Atlanta’s public schools: Low marks all round. A recently released report from Governor Nathan Deal revealed systemic cheating throughout Atlanta’s school system, not by pupils but by teachers. Of 56 elementary and middle schools examined, 44 had cheating. In total, at least 178 teachers including 38 principals. The scope included everything from giving students answers to pointing to answers while standing over students to letting the low-scoring kids copy from the high-scoring kids to having a “test-changing party” to improve answers.
PS: I took the blog post down after NYU received a “cease and desist” letter, and I was advised by my superiors that I may be liable for legal liabilities if I keep the post up. They could not perform a full legal analysis, and as a precaution they asked me to take the post down. For work-related issues, the employer has the right to restrict “free speech”, a ruling supported by many decisions of the Supreme Court. It made no sense for me to disobey and try to fight the C&D letter by myself.
Panos Ipeirotis — Comment on Business Insider’s “NYU Professor Catches 20% Of His Students Cheating, And He’s The One Who Pays For It” and related to this previous note. I wish we knew more about the thinking within NYU’s administration. Isn’t this what universities are supposed to stand for?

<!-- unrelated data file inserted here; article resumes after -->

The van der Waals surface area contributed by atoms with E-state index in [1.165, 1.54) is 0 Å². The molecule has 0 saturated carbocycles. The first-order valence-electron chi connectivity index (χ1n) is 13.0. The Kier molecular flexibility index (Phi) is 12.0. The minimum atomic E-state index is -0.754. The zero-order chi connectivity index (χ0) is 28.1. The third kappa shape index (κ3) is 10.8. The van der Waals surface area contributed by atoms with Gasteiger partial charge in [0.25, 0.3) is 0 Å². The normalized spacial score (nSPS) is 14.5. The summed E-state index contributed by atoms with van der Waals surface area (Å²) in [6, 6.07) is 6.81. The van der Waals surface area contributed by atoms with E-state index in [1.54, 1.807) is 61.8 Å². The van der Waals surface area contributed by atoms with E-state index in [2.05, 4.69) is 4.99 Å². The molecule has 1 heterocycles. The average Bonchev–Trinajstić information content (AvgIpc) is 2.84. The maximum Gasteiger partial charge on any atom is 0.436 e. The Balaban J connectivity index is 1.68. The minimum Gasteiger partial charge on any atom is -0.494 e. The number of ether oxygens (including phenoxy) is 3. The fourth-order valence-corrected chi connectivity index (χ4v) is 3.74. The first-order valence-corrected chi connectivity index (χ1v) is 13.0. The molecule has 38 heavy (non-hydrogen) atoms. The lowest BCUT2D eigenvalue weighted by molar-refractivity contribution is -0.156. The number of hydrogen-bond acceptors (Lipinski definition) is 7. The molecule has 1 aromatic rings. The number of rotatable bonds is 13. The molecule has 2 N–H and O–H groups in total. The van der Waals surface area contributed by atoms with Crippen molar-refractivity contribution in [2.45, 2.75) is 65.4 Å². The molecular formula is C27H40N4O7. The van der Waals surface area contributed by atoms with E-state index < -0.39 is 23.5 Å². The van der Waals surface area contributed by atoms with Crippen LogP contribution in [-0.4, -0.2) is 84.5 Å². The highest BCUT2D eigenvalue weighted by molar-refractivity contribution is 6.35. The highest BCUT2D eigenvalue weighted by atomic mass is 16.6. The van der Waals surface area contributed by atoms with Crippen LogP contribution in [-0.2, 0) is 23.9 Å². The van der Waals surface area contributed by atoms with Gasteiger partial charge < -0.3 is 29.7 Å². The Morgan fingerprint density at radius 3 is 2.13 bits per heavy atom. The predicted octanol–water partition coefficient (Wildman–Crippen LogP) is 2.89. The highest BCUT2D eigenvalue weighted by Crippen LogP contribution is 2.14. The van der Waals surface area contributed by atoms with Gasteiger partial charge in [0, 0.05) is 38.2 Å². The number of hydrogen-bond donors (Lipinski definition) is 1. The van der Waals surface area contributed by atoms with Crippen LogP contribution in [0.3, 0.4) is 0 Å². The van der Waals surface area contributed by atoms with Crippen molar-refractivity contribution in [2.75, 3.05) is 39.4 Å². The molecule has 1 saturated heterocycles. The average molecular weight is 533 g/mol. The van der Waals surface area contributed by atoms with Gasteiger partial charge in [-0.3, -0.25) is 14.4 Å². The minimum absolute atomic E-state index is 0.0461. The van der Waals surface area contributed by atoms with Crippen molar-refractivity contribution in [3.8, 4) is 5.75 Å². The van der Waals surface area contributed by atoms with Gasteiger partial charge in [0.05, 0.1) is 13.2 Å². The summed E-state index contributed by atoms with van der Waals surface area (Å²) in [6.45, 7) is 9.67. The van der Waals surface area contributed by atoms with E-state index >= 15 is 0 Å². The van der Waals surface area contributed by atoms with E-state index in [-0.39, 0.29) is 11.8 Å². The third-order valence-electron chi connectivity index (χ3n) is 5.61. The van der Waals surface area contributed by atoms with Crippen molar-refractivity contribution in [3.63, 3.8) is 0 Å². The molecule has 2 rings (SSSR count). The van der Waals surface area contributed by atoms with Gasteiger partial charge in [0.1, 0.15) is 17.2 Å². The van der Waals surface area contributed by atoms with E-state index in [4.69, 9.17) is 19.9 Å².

In other words, my theory is: Cheating (on a systematic level) happens because students try to get an edge over their peers/competitors. Even top-notch students cheat, in order to ensure a perfect grade. Fighting cheating is not something that professors can do well in the long run, and it is counterproductive by itself. By channeling this competitive energy into creative activities, in which you cannot cheat, everyone is better off.
Panos Ipeirotis — Why I will never pursue cheating again. A computer scientist teaching in a business school details a year of trying to combat cheating on assignments. Overall, he spent 45 hours addressing the problem during a 32 hour lecture course, and 22 of 108 enrolled students admitted cheating. Solutions could include:
- Public projects – All of the work ends up public, so embarrassment is the deterring factor.
- Peer review – Students have to present their work in class, and are judged by others.
- Competitions – Grades are performance-based (e.g. students build websites to attract the greatest number of unique visitors).
Takeaway: If plagiarism is your biggest worry, you’re doing it wrong.